Stephen Guerin is founder and president of Santa Fe Complex, a multifaceted nonprofit that encourages collaboration between art, science and technology. He also is founder and principal of RedfishGroup, an organization that specializes in “complex adaptive systems.”
SFR: What kind of work does RedfishGroup do?
SG: We do a lot of work for cities, visualizing data and simulating urban issues—anything from traffic dynamics to wildfire modeling. We’re moving through the social services and looking at youth mental-health issues in San Francisco at the moment. We model complex systems using data.
What led you to form Santa Fe Complex?
I came out of a very creative endeavor called BiosGroup, which was one of Santa Fe’s larger employers, with branches around the world until the dot-com thing fell apart. I missed that kind of free exchange of concepts, the hotbed of technology and constant, collaborative idea development. In Santa Fe, there’s always a lot of that in the air, but we lacked a place to bring together people and provide workspace.
So SFC is a nonprofit venue that hosts various kinds of projects?
Exactly. We’re looking for a lot of the creative professionals in Santa Fe and beyond that need a project space to set up shop for small and large projects. Our mission is directly in line with the city’s Economic Development Department, which provided the start-up funding, so we’re really trying to bring through projects that have a discernible economic impact.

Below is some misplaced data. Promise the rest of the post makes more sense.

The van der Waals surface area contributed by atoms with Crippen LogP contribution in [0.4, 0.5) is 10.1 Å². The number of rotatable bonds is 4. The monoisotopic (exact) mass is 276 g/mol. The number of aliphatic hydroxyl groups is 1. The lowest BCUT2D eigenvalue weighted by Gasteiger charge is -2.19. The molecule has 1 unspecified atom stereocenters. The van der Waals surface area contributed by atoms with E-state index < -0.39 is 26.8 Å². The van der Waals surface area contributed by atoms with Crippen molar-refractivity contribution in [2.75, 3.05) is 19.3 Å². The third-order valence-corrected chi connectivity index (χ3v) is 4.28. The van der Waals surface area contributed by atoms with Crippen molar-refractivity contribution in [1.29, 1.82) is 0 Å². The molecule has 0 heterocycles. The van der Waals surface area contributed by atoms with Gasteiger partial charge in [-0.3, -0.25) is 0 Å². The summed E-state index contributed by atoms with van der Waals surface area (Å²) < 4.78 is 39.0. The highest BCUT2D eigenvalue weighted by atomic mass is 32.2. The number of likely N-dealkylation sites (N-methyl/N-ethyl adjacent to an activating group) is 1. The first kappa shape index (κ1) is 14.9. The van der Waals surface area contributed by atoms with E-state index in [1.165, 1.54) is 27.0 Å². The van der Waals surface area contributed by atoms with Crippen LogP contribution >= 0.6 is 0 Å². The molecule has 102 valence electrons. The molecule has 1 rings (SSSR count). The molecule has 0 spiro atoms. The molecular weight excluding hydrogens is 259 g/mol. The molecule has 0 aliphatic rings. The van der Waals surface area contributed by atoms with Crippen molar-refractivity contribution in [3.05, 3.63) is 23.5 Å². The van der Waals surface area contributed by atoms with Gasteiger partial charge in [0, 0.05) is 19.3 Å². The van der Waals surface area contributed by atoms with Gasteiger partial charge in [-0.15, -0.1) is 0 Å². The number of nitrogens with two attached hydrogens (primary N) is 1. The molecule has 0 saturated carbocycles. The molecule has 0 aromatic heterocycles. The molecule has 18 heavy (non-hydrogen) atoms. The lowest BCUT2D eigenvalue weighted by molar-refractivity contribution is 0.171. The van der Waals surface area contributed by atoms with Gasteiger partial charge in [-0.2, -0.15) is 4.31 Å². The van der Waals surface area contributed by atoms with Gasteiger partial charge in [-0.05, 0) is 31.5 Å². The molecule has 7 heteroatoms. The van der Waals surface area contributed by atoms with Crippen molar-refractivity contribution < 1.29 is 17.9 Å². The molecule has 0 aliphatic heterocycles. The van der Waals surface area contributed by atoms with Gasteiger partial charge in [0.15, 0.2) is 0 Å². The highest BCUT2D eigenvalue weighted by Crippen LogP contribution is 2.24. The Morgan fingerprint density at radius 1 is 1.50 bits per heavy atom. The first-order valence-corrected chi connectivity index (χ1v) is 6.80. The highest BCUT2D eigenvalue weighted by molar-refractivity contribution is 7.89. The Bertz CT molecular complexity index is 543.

SFC also does a fair amount of education, exposing kids to technology in creative ways?
That’s right. Kids get to play with a lot of stuff here, but it’s really about getting them engaged. In the last few years, the field of education has seen a big push in place-based learning. Rather than teaching kids about monkeys in Borneo, teach them about issues facing the arroyo in the backyard or empower them to identify and improve safe routes to school.
How does that fit with SFC’s other work?
Well, the questions are how to get kids plugged in to the community and doing meaningful, rewarding work. The whole project-based paradigm enables us to say, ‘Hey, why not start a project now?’ You don’t have to wait until you’re out of high school or until you’re out of college. The same applies to workers who have been displaced in the current economy. Maybe waiting around to find a job isn’t the best thing when you can start working on a project-by-project basis. It’s a changing mentality and SFC is trying to play a role in it.
What kind of projects might be happening simultaneously at SFC at any given time?
There’s a project here now related to the smart grid and improving the nation’s electrical distribution and generation system. We’ve got a climate change monitoring project happening and there’s a loose group called Urban Studio [with] a shared interest in modeling cities and urban planning.
And those projects could interact with an experimental music project or 100 school kids?
Definitely. There is constant interaction. We encourage people to come to our events but, more importantly, we encourage people to come and work from here. If it gets to the point that your project needs more access or regular desk space, then there’s a modest fee structure.
What’s the briefcase full of sand for?
It’s a portable sand table that we use for simulation. Using a projector, it allows people to experience a whole new form of human/computer interaction. It’s been very well-received here and in Boston and in Venice, Italy.
How is it received by airport security?
Well, if you’re looking to get pulled off a Southwest Airlines flight, pack a suitcase full of sand and see how it goes for you.
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